Marketing people can often be more motivated by making a difference to people’s lives through selling them their product or service, rather than sales numbers. Most marketers do not work on commission, even though they may have played a large part in driving someone into becoming a client, so their reward can be different to sales.
However, there are many marketers who also get a kick out of revenue and margin numbers.
Both sales and marketing are ultimately responsible for driving revenue into the business.
Have the hard meeting – it’s important for marketing and sales to have an open and honest discussion on what the motivation to succeed is within each team, and for each individual within that team.
The ultimate answer should be achieving company revenue targets – but for each individual, it could be hitting their quarterly targets, improving share of voice, or something else that gets them up in the morning.
With a greater understanding of what each team and each individual is looking to achieve will come greater appreciation of the task at hand – and deciding on a strategy and activity that keep both parties happy will become much easier.
4. Do both sales-driving and brand building activity
Whether you’re a marketer in a large business where sales and marketing are separate teams, or whether you’re in a smaller organisation in which marketing reports into sales, you will have probably come across the following scenario at some point.
Frustrated with the length of the sales cycle, which could be anything from six months to a year or more, and not seeing the immediate value of brand building activity, sales reps push marketing to solely focus on short-term sales-focused activities – email marketing, special offers – that they believe will drive opportunities into their laps faster.
Marketing teams, on the other hand, would probably prefer to focus on strategic activity that increases brand awareness longer term, prompting people to remember and consider their brand when it comes to making a purchase decision.
The funny thing is that both parties are right.
As Binet and Field have shown in their ground-breaking analysis and study of marketing effectiveness, organisations need activity designed to build their brand, and activity focused on activating sales.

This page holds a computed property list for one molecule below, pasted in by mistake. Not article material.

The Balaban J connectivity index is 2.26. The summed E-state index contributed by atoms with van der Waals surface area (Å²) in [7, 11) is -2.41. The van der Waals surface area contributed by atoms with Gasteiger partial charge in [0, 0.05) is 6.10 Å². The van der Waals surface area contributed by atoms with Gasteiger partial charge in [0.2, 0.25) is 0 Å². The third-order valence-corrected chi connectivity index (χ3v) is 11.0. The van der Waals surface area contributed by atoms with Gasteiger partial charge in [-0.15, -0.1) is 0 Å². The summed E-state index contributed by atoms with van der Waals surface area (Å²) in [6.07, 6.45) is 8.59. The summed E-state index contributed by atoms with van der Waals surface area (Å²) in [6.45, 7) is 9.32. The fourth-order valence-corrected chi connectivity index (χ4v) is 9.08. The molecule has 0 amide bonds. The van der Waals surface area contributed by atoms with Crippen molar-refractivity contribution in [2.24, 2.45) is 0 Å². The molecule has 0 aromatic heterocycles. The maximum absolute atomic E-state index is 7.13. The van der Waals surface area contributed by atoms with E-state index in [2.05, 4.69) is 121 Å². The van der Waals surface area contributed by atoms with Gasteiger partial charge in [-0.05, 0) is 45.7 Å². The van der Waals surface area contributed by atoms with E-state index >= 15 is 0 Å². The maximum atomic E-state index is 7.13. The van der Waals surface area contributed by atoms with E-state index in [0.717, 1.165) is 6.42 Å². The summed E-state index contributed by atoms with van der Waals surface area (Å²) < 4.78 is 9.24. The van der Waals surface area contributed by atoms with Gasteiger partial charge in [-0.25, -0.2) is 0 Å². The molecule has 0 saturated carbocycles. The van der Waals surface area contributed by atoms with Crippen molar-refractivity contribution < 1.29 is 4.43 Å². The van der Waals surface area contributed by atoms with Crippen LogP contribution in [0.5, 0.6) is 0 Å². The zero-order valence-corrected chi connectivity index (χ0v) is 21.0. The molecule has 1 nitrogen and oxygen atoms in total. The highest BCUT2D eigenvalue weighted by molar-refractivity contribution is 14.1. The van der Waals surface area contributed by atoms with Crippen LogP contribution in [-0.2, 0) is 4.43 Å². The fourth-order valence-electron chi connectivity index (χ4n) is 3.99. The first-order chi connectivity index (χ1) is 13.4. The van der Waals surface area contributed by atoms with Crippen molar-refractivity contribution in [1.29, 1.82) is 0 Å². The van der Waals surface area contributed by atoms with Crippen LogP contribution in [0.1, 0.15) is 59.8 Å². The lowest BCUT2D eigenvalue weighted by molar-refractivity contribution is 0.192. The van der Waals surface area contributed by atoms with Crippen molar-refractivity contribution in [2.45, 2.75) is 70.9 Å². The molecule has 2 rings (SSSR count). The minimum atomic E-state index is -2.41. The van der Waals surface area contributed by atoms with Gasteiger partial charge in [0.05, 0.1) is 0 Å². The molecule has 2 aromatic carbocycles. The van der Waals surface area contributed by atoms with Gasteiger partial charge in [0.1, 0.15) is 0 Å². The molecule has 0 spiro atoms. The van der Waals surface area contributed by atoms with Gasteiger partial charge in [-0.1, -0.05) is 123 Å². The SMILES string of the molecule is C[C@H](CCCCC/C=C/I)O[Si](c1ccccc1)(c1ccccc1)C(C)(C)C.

Long-term brand building activity results in long-term growth in base sales along with reduced price sensitivity – meaning your product or service is bought on value, not price – when compared to short-term sales activation.
But the two activities – brand building and sales activation – are not mutually exclusive. The Binet and Field study shows that brands that do both, in a way that is right for their category and the emotional state of mind of their customer, means greater profitability for their organisation in the long-term.
Binet and Field have shown that in industries that involve a high level of online research a greater proportion of marketing must be allocated to brand building activity (74%) vs. sales activation (26%).
And this is where the conflict between sales and marketing in the world of B2B – a category which normally involves a high level of research – can occur.
B2B sales teams need to understand that the brand building activity their marketing teams are working on, whilst the results will not be visible immediately – and may not be for a year or more – will reap dividends for their organisation’s success and profitability long-term.
B2B marketing teams need to agree to work on sales activation as well as brand building activity – but they should be careful to not focus on one to the detriment of the other.
Want to talk?
B2B marketing in today’s world is difficult.
From mapping your customer journey, creating content that meets customer needs at each stage of the journey, personalising the customer experience, ensuring leads from your website get into your CRM system and sales know about them, making sure your different systems talk to each other, to using digital channels effectively to build your brand long-term, we can help.